He was of one the MCs behind the veteran garage-come-grime crew that gave us "Champagne Dance" and "Know Me", and also delivered the energy to every rave with "Serious" (which still gets all generations throwing up gun fingers in the dance); Pay As U Go Cartel's Maxwell D has been a part of some of the best moments in British underground music history. Standing side-by-side with God's Gift and Wiley in the late '90s during jungle sets on then-pirate radio station, Rinse FM, to separating the commotion between Dizzee Rascal and Crazy Titch on that legendary Déjà vu set, he has helped to build a strong foundation for the grime scene and others close to it. Complex caught up with Maxwell D recently to discuss the good and bad of pirate radio, Geeneus and Slimzee's life-threatening passion for getting the music to the people, Wiley's half-done hair, and why there needs to be more of a community spirit on today's airwaves.
Interview by Laura 'Hyperfrank' Brosnan (@Hyperfrank)
What was your first experience of pirate radio like?
My first experience of pirate radio was when I was 15 years old on Rinse FM, which was back in the mid-90s. It was up in some high-rise flat and I remember walking in and they had old school pioneer decks on a desk, with bare man like Wiley and Pepsi (God’s Gift) in the room. The place was nasty and really cold. It was like a squat! Everyone was talking into the microphone—basically, in someone's bedroom. It was only after, when I had a chance to listen back to a tape of the set, that it sunk in: this was really was a radio station. We were going hard on a jungle set.
What is your favourite set to date?
I would say, recently, it would have to be the BBC Radio 1Xtra set that we did with So Solid. Before that, it's difficult, but I'd have to say the best sets were always at Christmas. We were all in different crews and, individually, each of us had our own slot times as collectives but, at Christmas, everyone would link up at radio, have a drink up, and like twenty man would jump on set.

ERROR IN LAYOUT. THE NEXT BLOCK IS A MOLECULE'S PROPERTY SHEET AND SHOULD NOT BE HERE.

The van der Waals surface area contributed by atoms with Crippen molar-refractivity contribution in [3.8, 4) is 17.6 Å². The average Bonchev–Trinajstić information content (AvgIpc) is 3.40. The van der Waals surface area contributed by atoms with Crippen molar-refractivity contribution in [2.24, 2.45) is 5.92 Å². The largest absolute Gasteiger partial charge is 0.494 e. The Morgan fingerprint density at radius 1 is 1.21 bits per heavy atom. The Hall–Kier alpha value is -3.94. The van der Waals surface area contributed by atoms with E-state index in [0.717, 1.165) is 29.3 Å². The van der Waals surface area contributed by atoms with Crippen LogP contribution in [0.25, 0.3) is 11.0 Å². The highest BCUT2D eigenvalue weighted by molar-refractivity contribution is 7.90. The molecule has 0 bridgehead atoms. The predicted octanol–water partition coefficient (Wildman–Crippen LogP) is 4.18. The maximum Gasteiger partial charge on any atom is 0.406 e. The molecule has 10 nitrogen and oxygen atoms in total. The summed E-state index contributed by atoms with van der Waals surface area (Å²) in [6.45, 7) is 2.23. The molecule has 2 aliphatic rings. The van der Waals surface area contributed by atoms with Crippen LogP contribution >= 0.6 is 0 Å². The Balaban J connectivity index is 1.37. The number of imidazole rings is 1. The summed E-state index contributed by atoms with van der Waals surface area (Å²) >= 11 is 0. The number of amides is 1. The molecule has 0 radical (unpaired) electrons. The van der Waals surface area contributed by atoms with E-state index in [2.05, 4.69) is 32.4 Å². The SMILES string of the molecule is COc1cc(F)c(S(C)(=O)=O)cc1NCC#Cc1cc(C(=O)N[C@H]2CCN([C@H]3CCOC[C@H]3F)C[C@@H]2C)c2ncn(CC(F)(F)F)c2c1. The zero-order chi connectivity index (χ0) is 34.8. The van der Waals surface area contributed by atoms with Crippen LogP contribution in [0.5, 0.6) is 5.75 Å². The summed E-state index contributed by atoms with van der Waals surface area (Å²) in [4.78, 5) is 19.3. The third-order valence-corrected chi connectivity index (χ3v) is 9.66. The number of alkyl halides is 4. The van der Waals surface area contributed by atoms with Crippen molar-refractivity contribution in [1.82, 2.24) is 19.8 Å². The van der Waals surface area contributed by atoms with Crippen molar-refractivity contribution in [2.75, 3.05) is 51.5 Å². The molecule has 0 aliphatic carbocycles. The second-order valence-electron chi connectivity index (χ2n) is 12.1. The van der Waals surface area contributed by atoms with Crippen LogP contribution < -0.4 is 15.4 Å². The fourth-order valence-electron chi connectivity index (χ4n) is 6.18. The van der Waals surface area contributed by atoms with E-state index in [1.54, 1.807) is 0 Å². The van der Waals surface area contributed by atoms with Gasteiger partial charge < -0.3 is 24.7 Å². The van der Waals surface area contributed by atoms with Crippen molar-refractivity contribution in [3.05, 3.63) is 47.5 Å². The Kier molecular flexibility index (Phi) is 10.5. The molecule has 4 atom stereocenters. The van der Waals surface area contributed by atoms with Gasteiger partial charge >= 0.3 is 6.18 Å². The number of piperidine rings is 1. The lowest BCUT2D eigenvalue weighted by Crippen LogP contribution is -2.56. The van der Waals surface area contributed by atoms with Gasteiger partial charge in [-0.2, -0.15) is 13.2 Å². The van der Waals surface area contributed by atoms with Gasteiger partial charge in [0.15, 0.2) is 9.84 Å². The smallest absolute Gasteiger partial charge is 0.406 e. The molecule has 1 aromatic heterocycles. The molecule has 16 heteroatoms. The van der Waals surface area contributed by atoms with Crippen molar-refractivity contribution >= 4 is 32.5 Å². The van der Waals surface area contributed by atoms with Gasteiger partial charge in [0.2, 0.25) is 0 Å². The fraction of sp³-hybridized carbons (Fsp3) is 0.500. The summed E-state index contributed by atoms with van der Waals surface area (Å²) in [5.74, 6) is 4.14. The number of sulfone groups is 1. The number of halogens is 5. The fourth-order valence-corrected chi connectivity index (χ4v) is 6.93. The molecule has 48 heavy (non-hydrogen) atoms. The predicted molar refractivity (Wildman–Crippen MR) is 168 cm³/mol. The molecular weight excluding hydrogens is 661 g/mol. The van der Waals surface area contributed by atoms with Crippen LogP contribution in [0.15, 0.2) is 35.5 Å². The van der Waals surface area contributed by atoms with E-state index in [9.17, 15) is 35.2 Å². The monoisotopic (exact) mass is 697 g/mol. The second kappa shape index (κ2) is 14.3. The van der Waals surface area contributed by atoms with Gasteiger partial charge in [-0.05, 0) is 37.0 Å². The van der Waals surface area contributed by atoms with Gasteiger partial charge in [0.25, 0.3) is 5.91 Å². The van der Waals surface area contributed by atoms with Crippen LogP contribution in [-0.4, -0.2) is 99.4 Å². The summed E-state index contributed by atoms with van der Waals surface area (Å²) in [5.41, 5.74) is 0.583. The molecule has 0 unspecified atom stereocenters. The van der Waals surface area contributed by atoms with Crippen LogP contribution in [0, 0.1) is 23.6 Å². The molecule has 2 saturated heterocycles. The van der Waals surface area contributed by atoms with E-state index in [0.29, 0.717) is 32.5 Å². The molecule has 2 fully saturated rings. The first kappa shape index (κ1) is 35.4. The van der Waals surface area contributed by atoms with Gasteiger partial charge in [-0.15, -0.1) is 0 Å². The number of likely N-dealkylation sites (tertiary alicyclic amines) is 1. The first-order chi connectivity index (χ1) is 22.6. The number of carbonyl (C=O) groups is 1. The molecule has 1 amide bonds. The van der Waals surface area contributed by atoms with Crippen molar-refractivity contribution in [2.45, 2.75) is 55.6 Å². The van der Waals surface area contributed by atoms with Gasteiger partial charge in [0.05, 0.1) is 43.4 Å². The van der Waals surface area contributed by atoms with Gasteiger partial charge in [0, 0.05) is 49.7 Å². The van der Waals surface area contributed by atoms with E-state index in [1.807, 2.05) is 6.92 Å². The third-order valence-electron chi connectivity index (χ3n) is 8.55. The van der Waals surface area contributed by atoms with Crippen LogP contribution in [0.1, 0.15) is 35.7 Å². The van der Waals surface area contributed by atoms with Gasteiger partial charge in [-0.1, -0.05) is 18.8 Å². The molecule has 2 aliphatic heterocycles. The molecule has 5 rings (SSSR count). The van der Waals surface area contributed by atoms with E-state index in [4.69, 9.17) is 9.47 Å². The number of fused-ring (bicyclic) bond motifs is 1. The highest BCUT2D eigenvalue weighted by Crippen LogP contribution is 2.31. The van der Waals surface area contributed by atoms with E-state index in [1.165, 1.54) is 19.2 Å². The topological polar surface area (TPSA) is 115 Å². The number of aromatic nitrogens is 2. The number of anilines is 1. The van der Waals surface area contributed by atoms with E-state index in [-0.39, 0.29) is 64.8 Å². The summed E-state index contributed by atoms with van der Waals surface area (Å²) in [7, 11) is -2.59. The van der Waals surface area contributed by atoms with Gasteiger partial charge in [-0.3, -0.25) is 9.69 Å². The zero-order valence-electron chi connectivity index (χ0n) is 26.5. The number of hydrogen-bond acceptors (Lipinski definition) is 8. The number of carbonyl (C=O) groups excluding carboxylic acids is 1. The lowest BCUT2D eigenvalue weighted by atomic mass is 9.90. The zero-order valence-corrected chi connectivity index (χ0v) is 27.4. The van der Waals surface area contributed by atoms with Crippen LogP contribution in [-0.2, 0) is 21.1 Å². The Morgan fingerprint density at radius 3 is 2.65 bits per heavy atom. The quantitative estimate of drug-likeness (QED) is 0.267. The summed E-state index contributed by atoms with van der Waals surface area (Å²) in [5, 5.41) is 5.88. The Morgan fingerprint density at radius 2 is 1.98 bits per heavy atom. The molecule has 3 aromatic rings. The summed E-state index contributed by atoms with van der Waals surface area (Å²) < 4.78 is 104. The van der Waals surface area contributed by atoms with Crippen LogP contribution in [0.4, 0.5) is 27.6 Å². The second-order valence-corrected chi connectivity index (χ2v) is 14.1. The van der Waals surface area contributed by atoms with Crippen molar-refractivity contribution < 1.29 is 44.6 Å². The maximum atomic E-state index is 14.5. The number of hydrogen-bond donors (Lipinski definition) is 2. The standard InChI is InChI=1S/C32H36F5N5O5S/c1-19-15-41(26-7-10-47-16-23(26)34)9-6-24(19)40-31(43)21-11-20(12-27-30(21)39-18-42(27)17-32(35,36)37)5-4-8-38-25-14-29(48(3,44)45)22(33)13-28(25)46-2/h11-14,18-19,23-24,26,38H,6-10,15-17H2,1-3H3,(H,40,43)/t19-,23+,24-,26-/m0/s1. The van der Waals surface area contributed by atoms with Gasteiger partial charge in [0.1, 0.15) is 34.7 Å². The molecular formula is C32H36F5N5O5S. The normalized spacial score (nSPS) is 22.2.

What do you think attracted people to tune in or get involved?
Pirate radio stations created a community. All different walks of life were involved. If you wanted to hear what raves you had to go to, new tracks from the hottest artist, or even different views on social issues, pirate radio was the thing to be locked in to. You really felt part of it. The pirates created a hub for community before the internet and computers were readily available to everyone.
Did you ever get caught by the Police or DTI (Department of Trade and Industry)?
The amount of times DTI turned up and everyone just pulled out the decks, grabbed records and made a run for it out of the windows and ducking off roofs—it was crazy! The worst was when you'd be in the middle of spitting your best bar and all you hear is, "Shhhhh! Be quiet" and it was completely silent. They had managed to cut us off the airwaves. I'd be like "Why me?" You knew it was going to take another day or even a week to get everything back up and running. I would be at home waiting, calling people up like, "Yo, is it back on yet?". We lived for it, man. Everyone who's big right now, they all came through pirate radio. It was the hub of so many scenes.
Geeneus and Slimzee put their life in danger so many times! They would go high up twenty-story flats in the wind and rain, just so they could get our music to the people. Their passion was unreal.
What was it like living to entertain and having the DTI always around the corner?